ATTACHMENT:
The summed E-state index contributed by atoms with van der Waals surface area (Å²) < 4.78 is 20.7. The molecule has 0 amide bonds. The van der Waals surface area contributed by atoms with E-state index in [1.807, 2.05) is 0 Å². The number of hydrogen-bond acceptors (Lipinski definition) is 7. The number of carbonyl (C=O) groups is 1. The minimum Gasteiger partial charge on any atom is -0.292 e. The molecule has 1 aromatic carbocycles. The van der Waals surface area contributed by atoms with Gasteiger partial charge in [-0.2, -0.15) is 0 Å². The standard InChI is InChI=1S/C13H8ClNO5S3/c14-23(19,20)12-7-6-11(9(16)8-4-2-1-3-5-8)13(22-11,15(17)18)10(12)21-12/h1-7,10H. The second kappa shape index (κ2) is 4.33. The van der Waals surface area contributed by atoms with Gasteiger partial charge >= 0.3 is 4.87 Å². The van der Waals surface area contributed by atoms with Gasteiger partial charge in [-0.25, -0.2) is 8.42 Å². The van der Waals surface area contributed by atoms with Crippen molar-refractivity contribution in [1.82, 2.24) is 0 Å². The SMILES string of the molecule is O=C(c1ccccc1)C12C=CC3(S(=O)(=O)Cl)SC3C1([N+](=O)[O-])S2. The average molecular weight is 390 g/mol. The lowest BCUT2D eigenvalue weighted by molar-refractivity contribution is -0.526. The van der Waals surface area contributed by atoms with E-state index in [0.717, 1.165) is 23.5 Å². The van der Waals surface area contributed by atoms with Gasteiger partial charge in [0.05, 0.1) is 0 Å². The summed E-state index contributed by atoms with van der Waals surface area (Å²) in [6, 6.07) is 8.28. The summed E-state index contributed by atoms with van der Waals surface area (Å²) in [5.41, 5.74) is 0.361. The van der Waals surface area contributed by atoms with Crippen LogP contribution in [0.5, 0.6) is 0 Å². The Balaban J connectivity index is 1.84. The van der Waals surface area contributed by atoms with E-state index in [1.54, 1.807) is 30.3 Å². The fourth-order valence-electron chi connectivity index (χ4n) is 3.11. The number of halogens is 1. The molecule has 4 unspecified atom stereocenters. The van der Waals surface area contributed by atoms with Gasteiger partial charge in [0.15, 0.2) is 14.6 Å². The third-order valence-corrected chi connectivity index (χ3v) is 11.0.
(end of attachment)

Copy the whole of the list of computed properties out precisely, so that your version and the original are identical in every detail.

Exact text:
The summed E-state index contributed by atoms with van der Waals surface area (Å²) < 4.78 is 20.7. The molecule has 0 amide bonds. The van der Waals surface area contributed by atoms with E-state index in [1.807, 2.05) is 0 Å². The number of hydrogen-bond acceptors (Lipinski definition) is 7. The number of carbonyl (C=O) groups is 1. The minimum Gasteiger partial charge on any atom is -0.292 e. The molecule has 1 aromatic carbocycles. The van der Waals surface area contributed by atoms with Gasteiger partial charge in [-0.2, -0.15) is 0 Å². The standard InChI is InChI=1S/C13H8ClNO5S3/c14-23(19,20)12-7-6-11(9(16)8-4-2-1-3-5-8)13(22-11,15(17)18)10(12)21-12/h1-7,10H. The second kappa shape index (κ2) is 4.33. The van der Waals surface area contributed by atoms with Gasteiger partial charge >= 0.3 is 4.87 Å². The van der Waals surface area contributed by atoms with Gasteiger partial charge in [-0.25, -0.2) is 8.42 Å². The van der Waals surface area contributed by atoms with Crippen molar-refractivity contribution in [1.82, 2.24) is 0 Å². The SMILES string of the molecule is O=C(c1ccccc1)C12C=CC3(S(=O)(=O)Cl)SC3C1([N+](=O)[O-])S2. The average molecular weight is 390 g/mol. The lowest BCUT2D eigenvalue weighted by molar-refractivity contribution is -0.526. The van der Waals surface area contributed by atoms with E-state index in [0.717, 1.165) is 23.5 Å². The van der Waals surface area contributed by atoms with Gasteiger partial charge in [0.05, 0.1) is 0 Å². The summed E-state index contributed by atoms with van der Waals surface area (Å²) in [6, 6.07) is 8.28. The summed E-state index contributed by atoms with van der Waals surface area (Å²) in [5.41, 5.74) is 0.361. The van der Waals surface area contributed by atoms with Crippen LogP contribution in [0.5, 0.6) is 0 Å². The Balaban J connectivity index is 1.84. The van der Waals surface area contributed by atoms with E-state index in [1.54, 1.807) is 30.3 Å². The fourth-order valence-electron chi connectivity index (χ4n) is 3.11. The number of halogens is 1. The molecule has 4 unspecified atom stereocenters. The van der Waals surface area contributed by atoms with Gasteiger partial charge in [0.15, 0.2) is 14.6 Å². The third-order valence-corrected chi connectivity index (χ3v) is 11.0.